I personally don’t care about house gifts, but if you do bring a gift for the host, make sure it's not something that hangs on the wall or must be displayed on future visits. I know one guest who didn’t get a re-invite because the owner embarrassingly could not find the knick knack that the guest had brought the previous year to display.
The best house gift is a gift to the owner’s favorite charity, a nice bottle of wine, or something that works well outside, like plastic glasses or trays.
9. Respect your host's space
Doug loves his in-laws but hates when they go in his bedroom and adjust the blinds while he is at work. Don't turn on Keith Olbermann or Bill O'Reilly if your host is watching something else. Don’t fiddle with remotes/TVs/stereos/alarm systems, etc. if you don’t know what you’re doing.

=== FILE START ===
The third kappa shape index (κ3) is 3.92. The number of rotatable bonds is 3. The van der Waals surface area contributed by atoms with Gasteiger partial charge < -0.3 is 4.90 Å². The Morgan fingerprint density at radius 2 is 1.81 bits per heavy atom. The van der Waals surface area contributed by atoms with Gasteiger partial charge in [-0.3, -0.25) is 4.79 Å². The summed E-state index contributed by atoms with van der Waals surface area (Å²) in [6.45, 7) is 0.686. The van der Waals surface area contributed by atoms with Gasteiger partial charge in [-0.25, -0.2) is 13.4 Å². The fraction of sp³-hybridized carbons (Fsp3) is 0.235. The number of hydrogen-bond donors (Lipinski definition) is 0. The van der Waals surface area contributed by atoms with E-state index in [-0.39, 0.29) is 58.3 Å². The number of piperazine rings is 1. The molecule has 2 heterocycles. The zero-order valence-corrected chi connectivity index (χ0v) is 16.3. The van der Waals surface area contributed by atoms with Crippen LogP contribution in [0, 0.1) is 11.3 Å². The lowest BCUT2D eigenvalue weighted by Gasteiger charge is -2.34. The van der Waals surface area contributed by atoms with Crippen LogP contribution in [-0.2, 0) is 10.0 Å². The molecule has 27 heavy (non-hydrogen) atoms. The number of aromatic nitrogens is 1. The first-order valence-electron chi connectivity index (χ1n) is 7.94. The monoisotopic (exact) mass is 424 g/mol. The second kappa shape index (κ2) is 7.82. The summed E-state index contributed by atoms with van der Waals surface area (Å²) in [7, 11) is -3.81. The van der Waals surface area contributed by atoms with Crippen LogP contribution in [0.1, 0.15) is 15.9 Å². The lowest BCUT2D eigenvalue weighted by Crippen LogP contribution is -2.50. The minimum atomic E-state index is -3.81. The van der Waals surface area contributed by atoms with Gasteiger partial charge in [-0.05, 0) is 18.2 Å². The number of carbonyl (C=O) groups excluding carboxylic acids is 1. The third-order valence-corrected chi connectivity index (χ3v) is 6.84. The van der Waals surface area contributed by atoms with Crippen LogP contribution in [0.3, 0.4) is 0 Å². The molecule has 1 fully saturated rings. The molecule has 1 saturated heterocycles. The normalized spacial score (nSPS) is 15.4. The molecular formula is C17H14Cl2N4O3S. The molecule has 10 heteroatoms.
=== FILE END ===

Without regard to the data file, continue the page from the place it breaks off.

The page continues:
And don’t let your children wander into the host’s bedroom or bathroom while the host is bathing, sleeping, or otherwise doing what those rooms are for.
10. Tidy up when you leave
Look at your accommodations as you would upon leaving a campground — do no harm and leave the house in better shape than you found it. That means, returning patio furniture to the place it was when you arrived, not leaving shoes for your host to have to mail back to you and washing dishes, stripping beds, etc.
And if you cook your special omelet in the morning, clean up after yourself. Otherwise you'll leave a lasting impression that ensures another invitation will never arrive.